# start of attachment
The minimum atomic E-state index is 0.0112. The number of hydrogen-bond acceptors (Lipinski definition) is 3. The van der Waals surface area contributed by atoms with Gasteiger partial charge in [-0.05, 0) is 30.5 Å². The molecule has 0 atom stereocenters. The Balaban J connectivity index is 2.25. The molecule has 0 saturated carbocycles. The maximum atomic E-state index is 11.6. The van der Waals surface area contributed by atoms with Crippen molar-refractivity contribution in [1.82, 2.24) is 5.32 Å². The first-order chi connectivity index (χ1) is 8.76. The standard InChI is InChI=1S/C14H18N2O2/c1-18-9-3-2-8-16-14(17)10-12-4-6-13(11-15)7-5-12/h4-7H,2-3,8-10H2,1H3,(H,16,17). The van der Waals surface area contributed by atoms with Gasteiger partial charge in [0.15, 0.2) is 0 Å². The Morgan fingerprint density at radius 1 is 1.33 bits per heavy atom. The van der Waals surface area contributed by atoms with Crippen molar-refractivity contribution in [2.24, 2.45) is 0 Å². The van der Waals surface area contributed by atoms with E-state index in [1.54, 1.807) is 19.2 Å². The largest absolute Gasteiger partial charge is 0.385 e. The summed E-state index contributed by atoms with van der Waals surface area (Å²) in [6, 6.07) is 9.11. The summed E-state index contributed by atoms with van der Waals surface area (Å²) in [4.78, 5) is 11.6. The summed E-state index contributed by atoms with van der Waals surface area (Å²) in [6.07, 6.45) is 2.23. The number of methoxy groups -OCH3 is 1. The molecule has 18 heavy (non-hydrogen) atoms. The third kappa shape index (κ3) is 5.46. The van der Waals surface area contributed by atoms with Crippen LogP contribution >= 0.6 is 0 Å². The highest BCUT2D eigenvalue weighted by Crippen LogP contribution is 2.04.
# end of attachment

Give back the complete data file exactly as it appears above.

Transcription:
The minimum atomic E-state index is 0.0112. The number of hydrogen-bond acceptors (Lipinski definition) is 3. The van der Waals surface area contributed by atoms with Gasteiger partial charge in [-0.05, 0) is 30.5 Å². The molecule has 0 atom stereocenters. The Balaban J connectivity index is 2.25. The molecule has 0 saturated carbocycles. The maximum atomic E-state index is 11.6. The van der Waals surface area contributed by atoms with Crippen molar-refractivity contribution in [1.82, 2.24) is 5.32 Å². The first-order chi connectivity index (χ1) is 8.76. The standard InChI is InChI=1S/C14H18N2O2/c1-18-9-3-2-8-16-14(17)10-12-4-6-13(11-15)7-5-12/h4-7H,2-3,8-10H2,1H3,(H,16,17). The van der Waals surface area contributed by atoms with Gasteiger partial charge in [0.15, 0.2) is 0 Å². The Morgan fingerprint density at radius 1 is 1.33 bits per heavy atom. The van der Waals surface area contributed by atoms with Crippen molar-refractivity contribution in [2.24, 2.45) is 0 Å². The van der Waals surface area contributed by atoms with E-state index in [1.54, 1.807) is 19.2 Å². The largest absolute Gasteiger partial charge is 0.385 e. The summed E-state index contributed by atoms with van der Waals surface area (Å²) in [6, 6.07) is 9.11. The summed E-state index contributed by atoms with van der Waals surface area (Å²) in [4.78, 5) is 11.6. The summed E-state index contributed by atoms with van der Waals surface area (Å²) in [6.07, 6.45) is 2.23. The number of methoxy groups -OCH3 is 1. The molecule has 18 heavy (non-hydrogen) atoms. The third kappa shape index (κ3) is 5.46. The van der Waals surface area contributed by atoms with Crippen LogP contribution >= 0.6 is 0 Å². The highest BCUT2D eigenvalue weighted by Crippen LogP contribution is 2.04.